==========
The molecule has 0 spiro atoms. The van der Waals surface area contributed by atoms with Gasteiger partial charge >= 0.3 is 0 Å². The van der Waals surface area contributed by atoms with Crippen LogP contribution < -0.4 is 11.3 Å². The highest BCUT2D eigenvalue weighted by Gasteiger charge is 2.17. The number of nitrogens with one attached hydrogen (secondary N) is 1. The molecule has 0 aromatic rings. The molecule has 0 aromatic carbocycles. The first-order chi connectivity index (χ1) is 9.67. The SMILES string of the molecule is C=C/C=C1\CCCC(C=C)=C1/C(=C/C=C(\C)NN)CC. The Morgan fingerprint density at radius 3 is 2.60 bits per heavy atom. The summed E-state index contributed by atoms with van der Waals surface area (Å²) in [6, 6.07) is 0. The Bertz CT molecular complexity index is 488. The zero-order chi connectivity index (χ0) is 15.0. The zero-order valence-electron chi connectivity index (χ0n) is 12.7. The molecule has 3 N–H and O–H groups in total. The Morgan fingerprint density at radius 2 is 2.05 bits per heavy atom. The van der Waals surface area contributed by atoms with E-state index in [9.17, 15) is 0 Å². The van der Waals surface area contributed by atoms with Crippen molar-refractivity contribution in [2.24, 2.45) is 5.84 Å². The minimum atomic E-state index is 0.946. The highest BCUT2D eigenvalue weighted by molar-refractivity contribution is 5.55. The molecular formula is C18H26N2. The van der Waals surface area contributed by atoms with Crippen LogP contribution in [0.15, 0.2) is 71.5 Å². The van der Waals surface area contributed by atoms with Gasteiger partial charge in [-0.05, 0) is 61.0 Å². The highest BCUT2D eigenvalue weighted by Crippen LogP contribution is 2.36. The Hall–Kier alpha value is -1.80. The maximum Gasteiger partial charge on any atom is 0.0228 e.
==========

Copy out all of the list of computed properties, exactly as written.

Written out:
The molecule has 0 spiro atoms. The van der Waals surface area contributed by atoms with Gasteiger partial charge >= 0.3 is 0 Å². The van der Waals surface area contributed by atoms with Crippen LogP contribution < -0.4 is 11.3 Å². The highest BCUT2D eigenvalue weighted by Gasteiger charge is 2.17. The number of nitrogens with one attached hydrogen (secondary N) is 1. The molecule has 0 aromatic rings. The molecule has 0 aromatic carbocycles. The first-order chi connectivity index (χ1) is 9.67. The SMILES string of the molecule is C=C/C=C1\CCCC(C=C)=C1/C(=C/C=C(\C)NN)CC. The Morgan fingerprint density at radius 3 is 2.60 bits per heavy atom. The summed E-state index contributed by atoms with van der Waals surface area (Å²) in [6, 6.07) is 0. The Bertz CT molecular complexity index is 488. The zero-order chi connectivity index (χ0) is 15.0. The zero-order valence-electron chi connectivity index (χ0n) is 12.7. The molecule has 3 N–H and O–H groups in total. The Morgan fingerprint density at radius 2 is 2.05 bits per heavy atom. The van der Waals surface area contributed by atoms with E-state index in [9.17, 15) is 0 Å². The van der Waals surface area contributed by atoms with Crippen molar-refractivity contribution in [2.24, 2.45) is 5.84 Å². The minimum atomic E-state index is 0.946. The highest BCUT2D eigenvalue weighted by molar-refractivity contribution is 5.55. The molecular formula is C18H26N2. The van der Waals surface area contributed by atoms with Crippen LogP contribution in [0.15, 0.2) is 71.5 Å². The van der Waals surface area contributed by atoms with Gasteiger partial charge in [-0.05, 0) is 61.0 Å². The highest BCUT2D eigenvalue weighted by Crippen LogP contribution is 2.36. The Hall–Kier alpha value is -1.80. The maximum Gasteiger partial charge on any atom is 0.0228 e.